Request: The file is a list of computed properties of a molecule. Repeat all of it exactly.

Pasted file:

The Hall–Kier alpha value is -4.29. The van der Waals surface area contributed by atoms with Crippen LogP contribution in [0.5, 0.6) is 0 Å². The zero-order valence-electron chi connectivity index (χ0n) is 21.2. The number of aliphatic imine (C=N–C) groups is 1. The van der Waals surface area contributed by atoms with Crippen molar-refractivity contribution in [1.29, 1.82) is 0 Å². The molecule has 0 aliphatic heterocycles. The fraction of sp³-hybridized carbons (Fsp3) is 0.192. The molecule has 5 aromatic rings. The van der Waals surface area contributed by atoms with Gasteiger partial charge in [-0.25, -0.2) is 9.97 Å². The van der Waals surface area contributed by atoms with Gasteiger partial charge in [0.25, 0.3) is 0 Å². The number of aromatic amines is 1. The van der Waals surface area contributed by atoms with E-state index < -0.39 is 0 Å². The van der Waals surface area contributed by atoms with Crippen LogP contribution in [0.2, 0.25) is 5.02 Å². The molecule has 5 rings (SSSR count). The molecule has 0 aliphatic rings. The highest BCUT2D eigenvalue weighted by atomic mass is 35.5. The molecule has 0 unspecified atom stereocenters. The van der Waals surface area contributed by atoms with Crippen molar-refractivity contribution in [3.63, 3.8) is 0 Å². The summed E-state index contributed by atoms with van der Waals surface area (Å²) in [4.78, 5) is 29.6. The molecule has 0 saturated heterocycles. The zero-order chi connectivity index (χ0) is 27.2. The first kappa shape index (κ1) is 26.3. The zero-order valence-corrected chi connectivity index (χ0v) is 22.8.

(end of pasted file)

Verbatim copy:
The Hall–Kier alpha value is -4.29. The van der Waals surface area contributed by atoms with Crippen LogP contribution in [0.5, 0.6) is 0 Å². The zero-order valence-electron chi connectivity index (χ0n) is 21.2. The number of aliphatic imine (C=N–C) groups is 1. The van der Waals surface area contributed by atoms with Crippen molar-refractivity contribution in [1.29, 1.82) is 0 Å². The molecule has 0 aliphatic heterocycles. The fraction of sp³-hybridized carbons (Fsp3) is 0.192. The molecule has 5 aromatic rings. The van der Waals surface area contributed by atoms with Gasteiger partial charge in [-0.25, -0.2) is 9.97 Å². The van der Waals surface area contributed by atoms with Gasteiger partial charge in [0.25, 0.3) is 0 Å². The number of aromatic amines is 1. The van der Waals surface area contributed by atoms with E-state index < -0.39 is 0 Å². The van der Waals surface area contributed by atoms with Crippen LogP contribution in [0.2, 0.25) is 5.02 Å². The molecule has 5 rings (SSSR count). The molecule has 0 aliphatic rings. The highest BCUT2D eigenvalue weighted by atomic mass is 35.5. The molecule has 0 unspecified atom stereocenters. The van der Waals surface area contributed by atoms with Crippen molar-refractivity contribution in [3.63, 3.8) is 0 Å². The summed E-state index contributed by atoms with van der Waals surface area (Å²) in [4.78, 5) is 29.6. The molecule has 0 saturated heterocycles. The zero-order chi connectivity index (χ0) is 27.2. The first kappa shape index (κ1) is 26.3. The zero-order valence-corrected chi connectivity index (χ0v) is 22.8.